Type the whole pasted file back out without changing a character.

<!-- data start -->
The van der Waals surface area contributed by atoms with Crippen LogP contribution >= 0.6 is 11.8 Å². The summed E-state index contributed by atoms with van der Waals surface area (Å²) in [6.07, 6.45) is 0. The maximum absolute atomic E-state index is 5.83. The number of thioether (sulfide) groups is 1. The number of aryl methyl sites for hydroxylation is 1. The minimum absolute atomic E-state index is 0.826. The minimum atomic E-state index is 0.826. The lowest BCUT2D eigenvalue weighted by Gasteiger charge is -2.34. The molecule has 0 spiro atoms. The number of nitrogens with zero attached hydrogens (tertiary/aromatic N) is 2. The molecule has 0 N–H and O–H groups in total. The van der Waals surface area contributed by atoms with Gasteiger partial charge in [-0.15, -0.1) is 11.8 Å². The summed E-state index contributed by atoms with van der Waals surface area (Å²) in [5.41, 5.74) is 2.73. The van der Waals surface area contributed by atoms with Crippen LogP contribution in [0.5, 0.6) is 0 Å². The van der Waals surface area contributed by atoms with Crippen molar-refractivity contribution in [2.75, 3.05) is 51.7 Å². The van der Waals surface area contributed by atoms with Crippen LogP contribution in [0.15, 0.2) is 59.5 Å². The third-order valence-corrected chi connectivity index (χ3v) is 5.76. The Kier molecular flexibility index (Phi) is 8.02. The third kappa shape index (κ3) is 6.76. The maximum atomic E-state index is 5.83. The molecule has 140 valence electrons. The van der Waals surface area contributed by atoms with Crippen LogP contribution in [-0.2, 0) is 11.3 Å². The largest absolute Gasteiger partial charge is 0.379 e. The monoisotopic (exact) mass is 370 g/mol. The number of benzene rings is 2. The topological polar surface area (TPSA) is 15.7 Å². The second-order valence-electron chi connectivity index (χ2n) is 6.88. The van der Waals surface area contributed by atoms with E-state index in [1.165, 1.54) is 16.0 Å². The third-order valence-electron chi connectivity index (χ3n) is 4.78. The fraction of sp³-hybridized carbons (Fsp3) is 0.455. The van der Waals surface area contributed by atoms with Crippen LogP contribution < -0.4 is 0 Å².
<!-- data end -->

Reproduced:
The van der Waals surface area contributed by atoms with Crippen LogP contribution >= 0.6 is 11.8 Å². The summed E-state index contributed by atoms with van der Waals surface area (Å²) in [6.07, 6.45) is 0. The maximum absolute atomic E-state index is 5.83. The number of thioether (sulfide) groups is 1. The number of aryl methyl sites for hydroxylation is 1. The minimum absolute atomic E-state index is 0.826. The minimum atomic E-state index is 0.826. The lowest BCUT2D eigenvalue weighted by Gasteiger charge is -2.34. The molecule has 0 spiro atoms. The number of nitrogens with zero attached hydrogens (tertiary/aromatic N) is 2. The molecule has 0 N–H and O–H groups in total. The van der Waals surface area contributed by atoms with Gasteiger partial charge in [-0.15, -0.1) is 11.8 Å². The summed E-state index contributed by atoms with van der Waals surface area (Å²) in [5.41, 5.74) is 2.73. The van der Waals surface area contributed by atoms with Crippen LogP contribution in [0.5, 0.6) is 0 Å². The van der Waals surface area contributed by atoms with Crippen molar-refractivity contribution in [2.75, 3.05) is 51.7 Å². The van der Waals surface area contributed by atoms with Crippen LogP contribution in [0.15, 0.2) is 59.5 Å². The third-order valence-corrected chi connectivity index (χ3v) is 5.76. The Kier molecular flexibility index (Phi) is 8.02. The third kappa shape index (κ3) is 6.76. The maximum atomic E-state index is 5.83. The molecule has 140 valence electrons. The van der Waals surface area contributed by atoms with Crippen LogP contribution in [-0.2, 0) is 11.3 Å². The largest absolute Gasteiger partial charge is 0.379 e. The monoisotopic (exact) mass is 370 g/mol. The number of benzene rings is 2. The topological polar surface area (TPSA) is 15.7 Å². The second-order valence-electron chi connectivity index (χ2n) is 6.88. The van der Waals surface area contributed by atoms with E-state index in [1.165, 1.54) is 16.0 Å². The third-order valence-electron chi connectivity index (χ3n) is 4.78. The fraction of sp³-hybridized carbons (Fsp3) is 0.455. The van der Waals surface area contributed by atoms with Crippen LogP contribution < -0.4 is 0 Å².